1

I have looked at the hosts file before but never thought of this. The hosts file overrides the DNS addresses so it can be used to forward sites or to block them.

When looking at the file, the default says this.

# Host Database
#
# localhost is used to configure the loopback interface
# when the system is booting.  Do not change this entry.
##
127.0.0.1       localhost
255.255.255.255 broadcasthost
::1             localhost

What happens if remove or change the localhost configuration file? Would it prevent my Mac from booting. Would I be able to boot into recovery mode and revert the changes or would I have to reinstall the OS? If I had bootcamp would I be able to fix it by booting into Windows?

  • Won't prevent booting & as far as I'm aware localhost is more inherent to the system than just being listed in hosts, though unless you specifically need a loopback address I'd say you're unlikely to even notice. I would ask why you feel the need to remove it though. – Tetsujin Jun 10 '15 at 14:00
  • I don't want to remove it. I just wanted to know what would happen if I did by accident. When I get my hard drive back (someone is borrowing it) I may backup my system and try it out. Also why does it say it is used during booting when it doesn't prevent booting? – iProgram Jun 10 '15 at 14:04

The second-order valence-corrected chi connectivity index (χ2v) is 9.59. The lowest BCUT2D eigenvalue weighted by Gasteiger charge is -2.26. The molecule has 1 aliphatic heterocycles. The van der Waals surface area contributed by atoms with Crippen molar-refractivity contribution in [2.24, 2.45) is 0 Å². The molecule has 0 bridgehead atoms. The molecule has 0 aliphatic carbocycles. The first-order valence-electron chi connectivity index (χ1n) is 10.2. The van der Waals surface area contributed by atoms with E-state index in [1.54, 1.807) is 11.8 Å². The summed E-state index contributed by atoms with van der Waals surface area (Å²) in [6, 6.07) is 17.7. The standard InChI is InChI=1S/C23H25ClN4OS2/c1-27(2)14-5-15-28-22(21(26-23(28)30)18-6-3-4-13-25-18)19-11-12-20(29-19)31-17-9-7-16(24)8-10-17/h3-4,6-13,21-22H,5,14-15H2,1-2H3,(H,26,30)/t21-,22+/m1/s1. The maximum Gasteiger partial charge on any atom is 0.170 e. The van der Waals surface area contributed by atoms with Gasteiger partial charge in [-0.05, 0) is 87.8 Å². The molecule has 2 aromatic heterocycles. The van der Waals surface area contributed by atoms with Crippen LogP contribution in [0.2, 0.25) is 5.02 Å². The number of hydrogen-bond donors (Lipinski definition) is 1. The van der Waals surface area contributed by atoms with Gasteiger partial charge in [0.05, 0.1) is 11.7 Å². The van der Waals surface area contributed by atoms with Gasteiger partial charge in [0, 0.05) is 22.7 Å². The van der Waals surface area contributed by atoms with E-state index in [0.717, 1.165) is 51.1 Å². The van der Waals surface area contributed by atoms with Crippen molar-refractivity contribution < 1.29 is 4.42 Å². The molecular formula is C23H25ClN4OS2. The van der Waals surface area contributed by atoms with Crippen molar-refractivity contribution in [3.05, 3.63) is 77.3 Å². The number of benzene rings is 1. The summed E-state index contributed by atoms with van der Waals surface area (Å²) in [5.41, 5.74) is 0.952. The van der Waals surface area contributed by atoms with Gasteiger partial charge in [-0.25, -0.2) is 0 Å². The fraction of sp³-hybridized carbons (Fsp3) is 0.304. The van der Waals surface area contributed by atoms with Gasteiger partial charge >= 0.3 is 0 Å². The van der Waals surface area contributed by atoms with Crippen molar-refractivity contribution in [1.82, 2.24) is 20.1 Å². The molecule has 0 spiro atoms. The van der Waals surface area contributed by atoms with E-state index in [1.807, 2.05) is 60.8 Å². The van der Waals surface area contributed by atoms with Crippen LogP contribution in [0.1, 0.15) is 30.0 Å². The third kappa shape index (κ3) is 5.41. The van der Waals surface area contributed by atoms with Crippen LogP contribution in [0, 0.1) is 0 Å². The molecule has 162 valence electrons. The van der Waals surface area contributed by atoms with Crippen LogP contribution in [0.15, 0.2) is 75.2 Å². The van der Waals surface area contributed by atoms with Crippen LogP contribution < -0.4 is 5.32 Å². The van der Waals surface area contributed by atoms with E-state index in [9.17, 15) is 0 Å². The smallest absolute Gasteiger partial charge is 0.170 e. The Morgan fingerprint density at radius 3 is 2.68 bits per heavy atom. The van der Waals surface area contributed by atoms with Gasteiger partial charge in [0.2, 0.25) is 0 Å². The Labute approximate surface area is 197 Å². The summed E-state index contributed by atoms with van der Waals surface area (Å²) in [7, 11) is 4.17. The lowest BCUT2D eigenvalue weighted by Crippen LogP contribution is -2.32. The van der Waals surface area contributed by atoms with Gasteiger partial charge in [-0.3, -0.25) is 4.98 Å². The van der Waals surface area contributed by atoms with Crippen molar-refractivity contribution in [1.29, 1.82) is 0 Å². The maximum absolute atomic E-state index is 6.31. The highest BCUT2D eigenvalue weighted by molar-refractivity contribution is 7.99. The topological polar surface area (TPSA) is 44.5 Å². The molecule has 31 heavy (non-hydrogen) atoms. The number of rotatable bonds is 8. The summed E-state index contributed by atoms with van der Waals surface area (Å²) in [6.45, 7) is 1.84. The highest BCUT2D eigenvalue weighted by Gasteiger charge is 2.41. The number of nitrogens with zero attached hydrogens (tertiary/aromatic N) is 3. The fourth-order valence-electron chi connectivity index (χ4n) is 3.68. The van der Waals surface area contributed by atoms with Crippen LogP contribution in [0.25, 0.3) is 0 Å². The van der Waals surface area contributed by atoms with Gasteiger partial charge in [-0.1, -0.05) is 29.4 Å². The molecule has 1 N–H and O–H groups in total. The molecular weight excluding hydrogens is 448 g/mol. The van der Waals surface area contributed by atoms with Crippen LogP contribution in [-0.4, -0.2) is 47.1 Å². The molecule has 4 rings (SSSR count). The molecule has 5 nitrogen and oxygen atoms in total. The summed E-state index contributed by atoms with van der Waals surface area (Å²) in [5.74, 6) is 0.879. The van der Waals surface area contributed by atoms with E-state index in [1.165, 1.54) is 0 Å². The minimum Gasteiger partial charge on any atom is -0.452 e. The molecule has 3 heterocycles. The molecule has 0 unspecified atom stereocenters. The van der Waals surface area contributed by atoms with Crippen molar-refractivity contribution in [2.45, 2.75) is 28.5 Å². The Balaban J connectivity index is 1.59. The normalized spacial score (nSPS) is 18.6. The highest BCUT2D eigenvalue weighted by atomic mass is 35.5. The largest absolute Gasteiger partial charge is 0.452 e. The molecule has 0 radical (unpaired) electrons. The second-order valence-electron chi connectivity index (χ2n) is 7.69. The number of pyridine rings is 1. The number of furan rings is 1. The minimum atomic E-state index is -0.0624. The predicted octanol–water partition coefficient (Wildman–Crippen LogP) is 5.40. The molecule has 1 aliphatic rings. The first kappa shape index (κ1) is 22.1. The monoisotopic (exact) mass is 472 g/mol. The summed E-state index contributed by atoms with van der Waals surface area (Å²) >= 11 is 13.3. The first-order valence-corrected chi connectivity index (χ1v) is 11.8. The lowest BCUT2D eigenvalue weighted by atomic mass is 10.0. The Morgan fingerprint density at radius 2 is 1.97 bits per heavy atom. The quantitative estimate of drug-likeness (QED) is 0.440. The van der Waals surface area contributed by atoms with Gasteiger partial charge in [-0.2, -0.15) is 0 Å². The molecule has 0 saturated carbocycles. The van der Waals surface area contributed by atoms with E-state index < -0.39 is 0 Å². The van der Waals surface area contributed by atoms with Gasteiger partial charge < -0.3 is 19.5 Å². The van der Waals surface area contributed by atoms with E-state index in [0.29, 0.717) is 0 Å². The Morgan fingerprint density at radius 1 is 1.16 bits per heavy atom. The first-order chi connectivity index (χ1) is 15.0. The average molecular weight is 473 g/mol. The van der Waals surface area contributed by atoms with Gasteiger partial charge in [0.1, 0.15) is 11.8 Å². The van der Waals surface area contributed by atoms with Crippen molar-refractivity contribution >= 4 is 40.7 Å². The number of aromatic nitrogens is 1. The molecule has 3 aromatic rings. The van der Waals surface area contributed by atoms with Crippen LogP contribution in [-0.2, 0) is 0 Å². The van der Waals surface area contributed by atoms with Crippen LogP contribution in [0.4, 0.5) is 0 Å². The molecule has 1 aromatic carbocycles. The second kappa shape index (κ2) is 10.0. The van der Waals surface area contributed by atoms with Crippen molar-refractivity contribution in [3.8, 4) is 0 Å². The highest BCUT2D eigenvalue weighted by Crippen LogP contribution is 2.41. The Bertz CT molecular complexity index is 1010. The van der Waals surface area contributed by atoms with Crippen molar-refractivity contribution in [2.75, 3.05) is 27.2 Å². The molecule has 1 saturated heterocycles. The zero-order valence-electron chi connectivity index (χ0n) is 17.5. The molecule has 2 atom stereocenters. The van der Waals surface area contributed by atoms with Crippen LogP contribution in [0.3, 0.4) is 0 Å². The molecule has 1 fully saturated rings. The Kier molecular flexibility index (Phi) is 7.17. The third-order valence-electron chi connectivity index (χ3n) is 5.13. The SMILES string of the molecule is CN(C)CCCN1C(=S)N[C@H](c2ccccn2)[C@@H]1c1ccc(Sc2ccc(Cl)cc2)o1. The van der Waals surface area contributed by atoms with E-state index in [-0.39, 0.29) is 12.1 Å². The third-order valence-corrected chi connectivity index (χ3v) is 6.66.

• @iProgram it says that it's used during booting because the operating system references the file during it's boot sequence, but it doesn't block the operating system from booting. Editing (adding to) the file in general is fine. You don't need to reboot for changes to take effect, but I wouldn't recommend changing the 3 lines that are already there unless you're doing it for a decent reason :) – sofly Jun 10 '15 at 15:41
  • @SoFLy So you mean the only thing it does at bootup is loading the host file itself? – iProgram Jun 10 '15 at 15:55
  • 1
    @iProgram when the computer boots, the network starts up, and the information in the hosts file is used to start the network. So it's just a piece of the puzzle. – sofly Jun 10 '15 at 15:59
2

the only difference is that in order to access local web servers (for development purposes) you will need to use the address 127.0.0.1 instead of localhost.

  • So it is just like a normal DNS entry then? So I will not becloud to use localhost then? – iProgram Jun 10 '15 at 14:39
  • the hosts file is the local equivalent to a DNS server. If it is missing then you can't type localhost in your browser and expect it to work, but IP still works and remains uneffected. Just like Benyamin said. – Steve Chambers Jun 10 '15 at 15:44
  • I have worked in networks where someone "accidentally" configured DNS so that the name "localhost" would resolve to a remote machine for malicious purposes. – Don Simon Jun 10 '15 at 18:16

You must log in to answer this question.

Not the answer you're looking for? Browse other questions tagged .